Teen Birth Rates, 1980–2012

According to the Center for Disease Control's National Center for Health Statistics, the birth rate for teenagers aged 15–19 dropped 6% from 2011 to 2012, to 29.4 per 1,000—the lowest rate ever reported for the U.S. Rates were down for age groups 15–17 and 18–19, and for nearly all race and Hispanic origin groups.

All races
10-14 years1.
15-19 years53.051.059.961.859.656.854.452.351.147.745.843.041.641.240.541.931.329.4
White, total
10-14 years--
15-19 years--50.852.851.
White, non-Hispanic
10-14 years0.4-
15-19 years41.2-42.543.440.739.337.636.035.232.630.3-27.426.825.926.621.720.5
10-14 years4.
15-19 years97.895.4112.8115.5108.696.191.488.285.477.471.866.663.862.960.963.747.343.9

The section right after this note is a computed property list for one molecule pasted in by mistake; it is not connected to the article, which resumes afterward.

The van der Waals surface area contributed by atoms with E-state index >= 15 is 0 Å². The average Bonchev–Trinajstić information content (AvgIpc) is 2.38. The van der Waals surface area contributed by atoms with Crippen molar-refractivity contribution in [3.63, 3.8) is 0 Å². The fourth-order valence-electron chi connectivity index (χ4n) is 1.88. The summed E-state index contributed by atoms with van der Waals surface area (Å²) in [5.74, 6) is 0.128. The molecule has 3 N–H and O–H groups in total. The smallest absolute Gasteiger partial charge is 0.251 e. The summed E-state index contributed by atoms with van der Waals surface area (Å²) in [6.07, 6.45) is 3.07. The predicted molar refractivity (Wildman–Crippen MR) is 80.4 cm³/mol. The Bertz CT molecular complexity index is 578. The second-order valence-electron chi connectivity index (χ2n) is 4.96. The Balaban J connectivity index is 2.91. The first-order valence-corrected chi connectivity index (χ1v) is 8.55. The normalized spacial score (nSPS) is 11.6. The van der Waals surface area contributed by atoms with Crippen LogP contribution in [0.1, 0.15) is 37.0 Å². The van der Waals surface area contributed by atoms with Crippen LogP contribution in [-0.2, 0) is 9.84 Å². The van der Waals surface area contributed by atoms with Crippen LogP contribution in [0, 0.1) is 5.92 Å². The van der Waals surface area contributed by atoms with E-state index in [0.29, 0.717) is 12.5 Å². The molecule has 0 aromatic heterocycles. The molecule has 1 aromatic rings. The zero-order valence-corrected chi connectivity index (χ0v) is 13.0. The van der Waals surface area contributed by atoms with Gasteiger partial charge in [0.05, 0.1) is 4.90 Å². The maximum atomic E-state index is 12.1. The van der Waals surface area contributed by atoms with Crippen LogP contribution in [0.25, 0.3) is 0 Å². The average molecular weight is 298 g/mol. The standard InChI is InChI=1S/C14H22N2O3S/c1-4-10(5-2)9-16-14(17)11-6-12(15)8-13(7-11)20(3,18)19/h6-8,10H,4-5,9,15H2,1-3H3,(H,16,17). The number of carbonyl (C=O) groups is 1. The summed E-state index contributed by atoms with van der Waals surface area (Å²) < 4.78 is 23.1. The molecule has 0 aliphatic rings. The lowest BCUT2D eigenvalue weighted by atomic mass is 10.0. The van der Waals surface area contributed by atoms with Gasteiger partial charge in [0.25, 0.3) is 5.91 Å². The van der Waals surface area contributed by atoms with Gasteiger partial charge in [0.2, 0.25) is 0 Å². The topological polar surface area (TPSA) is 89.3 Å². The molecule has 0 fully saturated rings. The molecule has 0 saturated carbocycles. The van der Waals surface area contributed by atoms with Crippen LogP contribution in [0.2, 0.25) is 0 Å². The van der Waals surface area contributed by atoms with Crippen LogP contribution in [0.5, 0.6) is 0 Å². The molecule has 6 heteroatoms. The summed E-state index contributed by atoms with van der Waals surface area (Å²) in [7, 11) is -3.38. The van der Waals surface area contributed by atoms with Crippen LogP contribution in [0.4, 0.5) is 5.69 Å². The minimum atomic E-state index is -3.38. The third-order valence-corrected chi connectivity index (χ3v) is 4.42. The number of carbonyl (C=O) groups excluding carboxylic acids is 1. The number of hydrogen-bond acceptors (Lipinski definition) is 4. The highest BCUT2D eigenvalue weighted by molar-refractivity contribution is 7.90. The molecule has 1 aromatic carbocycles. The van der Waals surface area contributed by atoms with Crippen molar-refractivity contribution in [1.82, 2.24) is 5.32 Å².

American Indian1
10-14 years1.
15-19 years82.
Asian/Pacific Islander
10-14 years0.
15-19 years26.223.826.427.327.026.124.623.723.120.519.818.317.417.417.016.710.29.7
10-14 years1.7-
15-19 years82.2-100.3104.6106.8106.7101.897.493.687.386.483.482.382.681.783.049.646.3
NOTES: Rates per 1,000 females in specified group.
(-) = Data not available.
1. Includes births to Aleuts and Eskimos.
2. Persons of Hispanic origin may be of any race.
3. Or Alaska Native.
Source: Centers for Disease Control, National Center for Health Statistics, National Vital Statistics Reports.




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